The Disruption of a Narrative
When I think of my father singing, it’s in half-audible, incorrect words, loud vowel sounds that mimicked crooning. It always seemed that my father was mocking someone or something, in this case, a song, but further a lifestyle, a way of thinking that he thought was nonsense. Maybe the song was too melodramatic in his opinion or too romantic. I believe that it was this mockery that created the many voices that were my father. “As Time Goes By,” turned into a long, drawn-out melodramatic ballad, my father singing, “’The fundamental things in life,’” instead of “the fundamental things apply.” Of course, silly songs like that didn’t really matter. Who paid attention to lyrics, anyway. “Tea For Two” was just too much for my dad. He had to move his legs around like a chorus girl. I could imagine him thinking about privileged idiots having tea.
The funny thing, though, is that he grew to love tea. He’d drink it every afternoon around three, and he’d always had a tea biscuit with it. My mother would make sure that they were bought. I’d pass him, angry for some reason, disgusted, refusing to sit with him. Sometimes I’d be sad, afraid that I’d become like him, a doormat, I used to call him, no backbone. I never thought for a minute that he might be depressed, although it was so obvious and for so many years. I was too afraid when I was unemployed that he would gently hint that I get a job. A few times he had, and I became furious.
My father’s silence is what galled me the most. Nothing was ever said but was always communicated to you through his silence: his freezing you out for months, never knowing why it was happening or what you did to make it happen. I drifted further and further away, and finally, I moved out.
Irrationally, I thought that when I left my house, nothing would happen to anyone left there. They would be frozen, like bugs in amber. In many ways, things didn’t change. However, what did change was their moving on without me, nieces and nephews getting bigger and more remote; attachments that were not made; memories that I was not a part of.
My mother had gotten old: every time she walked, she let out a small chirp of pain. She took care of my father for five years, virtually alone, mashing up his food in a blender; washing him; taking him to the bathroom. And it was all hidden from me: how bad his dementia was since I had last seen him five years before. When I got there, I saw how true the expression of a shell only remaining of someone was. That was my father. He smiled all the time. No one would admit that he had dementia, and he only got a nurse two weeks before he died because of this denial.
When I asked my mother what the first sign of my father’s dementia was, she said that she had discovered his underwear outside in the garden. She had no idea why they were there, but kept quiet for fear of embarrassing him. Driving was out of the question, and since she didn’t drive, hadn’t driven for decades, they had to move back to Brooklyn. The apartment they lived in was a filthy extravagance, more than they could afford and all that my sister could find. The hallway was menacing, something from a David Lynch movie, eerily silent all of the time. The elevator would sporadically break down, leaving them unable to go out in my father’s wheelchair. They hallways were pitch black. My mother cleaned, but whatever she did was not enough. Everything was sticky and had the faint odor of mildew. I was repulsed. There were no comfortable places to sit, and sleeping was worse.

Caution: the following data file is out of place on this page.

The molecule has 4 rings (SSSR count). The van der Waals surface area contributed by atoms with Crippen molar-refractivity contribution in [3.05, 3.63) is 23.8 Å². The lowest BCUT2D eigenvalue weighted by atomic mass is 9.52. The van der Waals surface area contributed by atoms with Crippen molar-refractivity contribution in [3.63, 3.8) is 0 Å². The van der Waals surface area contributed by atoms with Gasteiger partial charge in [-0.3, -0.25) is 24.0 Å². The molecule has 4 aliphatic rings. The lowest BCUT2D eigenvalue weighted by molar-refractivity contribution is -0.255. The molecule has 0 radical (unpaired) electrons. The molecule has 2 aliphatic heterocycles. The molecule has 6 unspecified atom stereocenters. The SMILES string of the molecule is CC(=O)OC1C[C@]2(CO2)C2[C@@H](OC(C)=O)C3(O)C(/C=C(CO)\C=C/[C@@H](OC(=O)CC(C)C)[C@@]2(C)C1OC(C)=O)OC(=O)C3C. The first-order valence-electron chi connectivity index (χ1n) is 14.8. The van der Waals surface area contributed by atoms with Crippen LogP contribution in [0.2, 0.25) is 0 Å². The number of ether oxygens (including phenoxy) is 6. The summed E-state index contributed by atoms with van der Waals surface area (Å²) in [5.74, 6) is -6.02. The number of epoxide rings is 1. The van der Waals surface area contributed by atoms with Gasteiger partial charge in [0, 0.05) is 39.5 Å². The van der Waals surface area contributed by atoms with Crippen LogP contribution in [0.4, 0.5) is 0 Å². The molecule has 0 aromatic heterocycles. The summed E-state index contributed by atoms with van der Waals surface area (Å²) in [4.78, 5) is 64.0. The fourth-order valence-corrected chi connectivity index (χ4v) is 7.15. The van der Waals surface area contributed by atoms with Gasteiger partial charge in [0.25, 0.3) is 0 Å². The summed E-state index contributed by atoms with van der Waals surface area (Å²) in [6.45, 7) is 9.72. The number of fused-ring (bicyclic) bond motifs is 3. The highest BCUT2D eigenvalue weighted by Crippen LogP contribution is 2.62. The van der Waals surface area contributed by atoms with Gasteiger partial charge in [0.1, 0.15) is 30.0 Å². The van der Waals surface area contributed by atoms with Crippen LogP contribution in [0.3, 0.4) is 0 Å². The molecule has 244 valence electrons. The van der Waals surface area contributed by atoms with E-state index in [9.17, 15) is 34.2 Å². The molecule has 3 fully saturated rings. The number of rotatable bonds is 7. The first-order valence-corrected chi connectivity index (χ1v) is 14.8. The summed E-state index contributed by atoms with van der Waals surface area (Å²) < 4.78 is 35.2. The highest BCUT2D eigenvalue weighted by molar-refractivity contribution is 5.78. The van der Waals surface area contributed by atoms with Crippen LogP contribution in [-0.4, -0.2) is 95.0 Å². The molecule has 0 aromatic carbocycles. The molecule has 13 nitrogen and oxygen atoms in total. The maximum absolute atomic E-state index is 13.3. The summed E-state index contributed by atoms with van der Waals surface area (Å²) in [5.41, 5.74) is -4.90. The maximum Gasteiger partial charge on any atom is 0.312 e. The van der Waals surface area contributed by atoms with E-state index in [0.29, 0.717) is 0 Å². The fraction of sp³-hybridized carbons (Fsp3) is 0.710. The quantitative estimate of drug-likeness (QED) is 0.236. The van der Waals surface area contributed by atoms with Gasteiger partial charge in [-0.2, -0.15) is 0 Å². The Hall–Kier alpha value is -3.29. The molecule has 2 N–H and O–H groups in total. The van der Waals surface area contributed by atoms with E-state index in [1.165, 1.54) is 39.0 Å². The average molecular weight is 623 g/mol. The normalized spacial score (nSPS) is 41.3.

Visits were interminable: we all sat around, not talking about the obvious. It always felt that I was part of a different struggle, a different sorrow. My family had already given up on my father. They didn’t want to know officially if he had dementia. That would make it real. Instead, they were content with an ambiguous condition that they couldn’t do anything about.
My parents died five months apart: my father went first in the middle of a May night. My mother was there, but could not do very much for him. My mother soon declined, having no purpose and feeling guilty for the transgressions, real and imagined, that she committed against my father. She fixated on one time that she slapped my father in frustration. My sister had caught her in the middle of it, and this added more fuel to my sister’s against my mother. My mother never wanted to be alone, so she called my sister at all hours and myself on occasion. There isn’t much that you can say to someone who feels alone, especially when their aloneness is real, concrete, and unconquerable.
She died in October after a week in the hospital. The funeral service was non-existent. According to my sister, there wasn’t enough left from my father’s funeral. There were no song lyrics, like they had at my father’s service: Ronnie Milsap’s song, “We Thought He Walked on Water.” This was because no one thought that about my mother, a frightened woman who never shook the sadness that she had inherited.
One of the tenets of psychoanalysis, and therapy in general, is the idea that a great part of healing is the telling of what ails you, the narrative of your life: the talking cure. It’s mystical, clearly unscientific, but often very effective. I write what are others’ stories, knowing that they are also mine, and I wait for that healing, that blissful realization that all of the sorrow has been worth it. ((unreliable narrator?) Doesn’t or won’t acknowledgeor realize it’s also his own story?)
There are feelings that arise: I can’t really say they’re memories because of their opacity, but they come when a familiar song is played or I see a photo. It reminds me that I am missing something, another life perhaps, or at the very least a clearer set of experiences that I can’t reach. And I long for them without knowing what it is I long for.